Either way, I’m taking a novel-reading break. And that means I might even have to swear off reading Neil Gaiman’s The Ocean at the End of the Lane, which comes out next week. Ugh. But, if anything, I better have my novel finished by September, because there’s a trio of novels coming out that month I can’t fucking WAIT to read: Doctor Sleep by Stephen King, MaddAdam by Margaret Atwood, and Bleeding Edge, by Thomas Pynchon.

Seriously, I’m not cray cray, right?

 

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27 thoughts on “Is Not Reading Any Novels While Writing Your Own Novel A Good Idea or a Bad Idea?

  1. You are inside my head. I didn’t read a single novel whilst writing my own. Now it is finished and with my editor and I can’t stop reading. It’s as though I have been deprived of something. I am now gorging myself with books.

  2. I think I’m the opposite of you. I love reading, and I’m always reading on the bus, train and during my break at work. I can’t write at those times. But what the reading does for me is inspire me. I find that it’s pushing me to write. My only obstacle is finding time at home to write. Having a very active toddler and a talkative wife doesn’t help much.

    • Don’t get me wrong, I love reading. I’m a voracious reader. For me, not reading is like a sugar junkie laying off sugar.

      Those times that I would have normally used to read, I’m using to write. I too have a busy home life, but I’m making the time.

    • I’m normally not excited for a new Stephen King novel – I have a ton of respect for him, but I can’t say I’m a huge fan of his work – but the thought of a sequel to “The Shining” has me super-giddy. I just hope it won’t disappoint.

      • Did you know King worked with John Mellencamp to write a musical? This is not a joke (I’m a musical nut).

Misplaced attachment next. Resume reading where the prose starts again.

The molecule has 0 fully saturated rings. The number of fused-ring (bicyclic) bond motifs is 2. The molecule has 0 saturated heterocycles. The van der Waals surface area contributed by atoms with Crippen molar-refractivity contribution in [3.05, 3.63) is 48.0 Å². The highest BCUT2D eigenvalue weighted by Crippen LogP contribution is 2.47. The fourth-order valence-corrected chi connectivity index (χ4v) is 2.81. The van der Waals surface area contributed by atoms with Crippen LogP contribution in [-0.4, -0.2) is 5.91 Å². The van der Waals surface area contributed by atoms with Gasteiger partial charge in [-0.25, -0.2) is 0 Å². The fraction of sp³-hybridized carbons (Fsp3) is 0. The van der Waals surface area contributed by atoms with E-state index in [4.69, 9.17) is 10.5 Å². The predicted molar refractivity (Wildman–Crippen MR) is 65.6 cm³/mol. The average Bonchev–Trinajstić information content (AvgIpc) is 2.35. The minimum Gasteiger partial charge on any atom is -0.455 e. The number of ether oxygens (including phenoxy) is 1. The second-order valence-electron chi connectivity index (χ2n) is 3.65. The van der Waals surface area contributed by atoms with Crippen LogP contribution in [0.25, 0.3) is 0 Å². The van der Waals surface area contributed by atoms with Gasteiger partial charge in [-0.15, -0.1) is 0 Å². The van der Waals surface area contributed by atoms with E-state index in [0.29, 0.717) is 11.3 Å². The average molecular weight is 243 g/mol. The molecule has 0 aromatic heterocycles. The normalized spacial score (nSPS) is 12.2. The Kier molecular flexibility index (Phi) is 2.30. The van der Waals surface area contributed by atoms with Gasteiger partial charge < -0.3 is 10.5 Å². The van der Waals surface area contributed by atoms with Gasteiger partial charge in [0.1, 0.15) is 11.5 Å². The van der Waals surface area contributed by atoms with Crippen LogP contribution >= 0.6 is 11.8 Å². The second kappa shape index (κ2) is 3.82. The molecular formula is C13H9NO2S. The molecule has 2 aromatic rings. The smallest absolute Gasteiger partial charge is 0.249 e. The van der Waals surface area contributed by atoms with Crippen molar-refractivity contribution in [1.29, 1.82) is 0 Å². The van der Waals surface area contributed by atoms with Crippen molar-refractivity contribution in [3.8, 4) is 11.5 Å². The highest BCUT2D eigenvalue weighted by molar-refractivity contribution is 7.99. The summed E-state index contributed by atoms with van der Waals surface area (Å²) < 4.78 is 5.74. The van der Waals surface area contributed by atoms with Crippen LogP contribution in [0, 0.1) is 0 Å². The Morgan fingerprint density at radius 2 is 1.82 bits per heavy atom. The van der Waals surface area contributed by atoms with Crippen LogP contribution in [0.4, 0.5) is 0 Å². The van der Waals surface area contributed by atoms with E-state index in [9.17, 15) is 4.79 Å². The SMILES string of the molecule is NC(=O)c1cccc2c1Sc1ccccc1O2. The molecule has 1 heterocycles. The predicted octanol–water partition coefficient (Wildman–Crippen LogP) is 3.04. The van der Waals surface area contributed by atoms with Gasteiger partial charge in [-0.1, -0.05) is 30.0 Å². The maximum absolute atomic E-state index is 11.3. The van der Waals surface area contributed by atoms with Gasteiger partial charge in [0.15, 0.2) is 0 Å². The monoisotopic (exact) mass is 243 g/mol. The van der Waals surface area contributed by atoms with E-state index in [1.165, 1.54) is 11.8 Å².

It’s called Ghost Brothers of Darkland County and I’d give anything to see it, but it’s not touring near me anytime soon.

        • That’s certainly not the first author/musician collaboration. U2 collaborated with Salman Rushdie (“The Ground Beneath Her Feet”) and I remember reading something about Douglas Adams wanting to collaborate with David Gilmour and Nick Mason of Pink Floyd, shortly before he died.

          I think that King/Mellencamp collaboration sounds pretty awesome.

  3. An interesting conundrum. I also find that I get too busy writing to have time to read. But these days, I make myself find the time, otherwise I simply miss the reading too much. I had the same problem for a while, of finding my writing influenced by what I’m reading. What works for me is to either read something way off the genre you’re writing in, or else something so totally different in style they’re incomparable. I actually find that can give you great inspiration in terms of how you think about your own work. A good example: my work-in-progress is set in present-day London and I’ve been reading my way through the Game of Thrones series (even though I’m not usually a big fan of fantasy). The genres are so distinct, there’s no direct influence on my writing, but the epic sweep and mass of characters in GoT made me think about how narrow and confined the world is that I’ve created. Helped me to broaden the scope.